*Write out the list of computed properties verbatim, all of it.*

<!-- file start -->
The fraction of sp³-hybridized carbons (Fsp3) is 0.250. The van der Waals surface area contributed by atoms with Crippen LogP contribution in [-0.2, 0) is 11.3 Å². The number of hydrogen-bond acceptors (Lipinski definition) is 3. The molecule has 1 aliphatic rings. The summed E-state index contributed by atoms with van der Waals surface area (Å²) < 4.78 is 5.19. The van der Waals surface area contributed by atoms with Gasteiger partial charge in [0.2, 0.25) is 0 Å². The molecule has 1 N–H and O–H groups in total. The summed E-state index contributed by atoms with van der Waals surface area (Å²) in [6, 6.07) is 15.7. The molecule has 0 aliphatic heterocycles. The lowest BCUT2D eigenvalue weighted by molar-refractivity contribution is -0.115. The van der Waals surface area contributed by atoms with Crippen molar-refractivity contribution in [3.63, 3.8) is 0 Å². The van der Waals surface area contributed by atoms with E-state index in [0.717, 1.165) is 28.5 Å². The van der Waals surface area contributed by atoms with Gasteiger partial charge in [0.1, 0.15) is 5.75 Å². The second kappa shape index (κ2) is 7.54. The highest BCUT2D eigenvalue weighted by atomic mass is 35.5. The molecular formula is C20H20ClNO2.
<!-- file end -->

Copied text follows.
The fraction of sp³-hybridized carbons (Fsp3) is 0.250. The van der Waals surface area contributed by atoms with Crippen LogP contribution in [-0.2, 0) is 11.3 Å². The number of hydrogen-bond acceptors (Lipinski definition) is 3. The molecule has 1 aliphatic rings. The summed E-state index contributed by atoms with van der Waals surface area (Å²) < 4.78 is 5.19. The van der Waals surface area contributed by atoms with Gasteiger partial charge in [0.2, 0.25) is 0 Å². The molecule has 1 N–H and O–H groups in total. The summed E-state index contributed by atoms with van der Waals surface area (Å²) in [6, 6.07) is 15.7. The molecule has 0 aliphatic heterocycles. The lowest BCUT2D eigenvalue weighted by molar-refractivity contribution is -0.115. The van der Waals surface area contributed by atoms with Crippen molar-refractivity contribution in [3.63, 3.8) is 0 Å². The van der Waals surface area contributed by atoms with E-state index in [0.717, 1.165) is 28.5 Å². The van der Waals surface area contributed by atoms with Gasteiger partial charge in [0.1, 0.15) is 5.75 Å². The second kappa shape index (κ2) is 7.54. The highest BCUT2D eigenvalue weighted by atomic mass is 35.5. The molecular formula is C20H20ClNO2.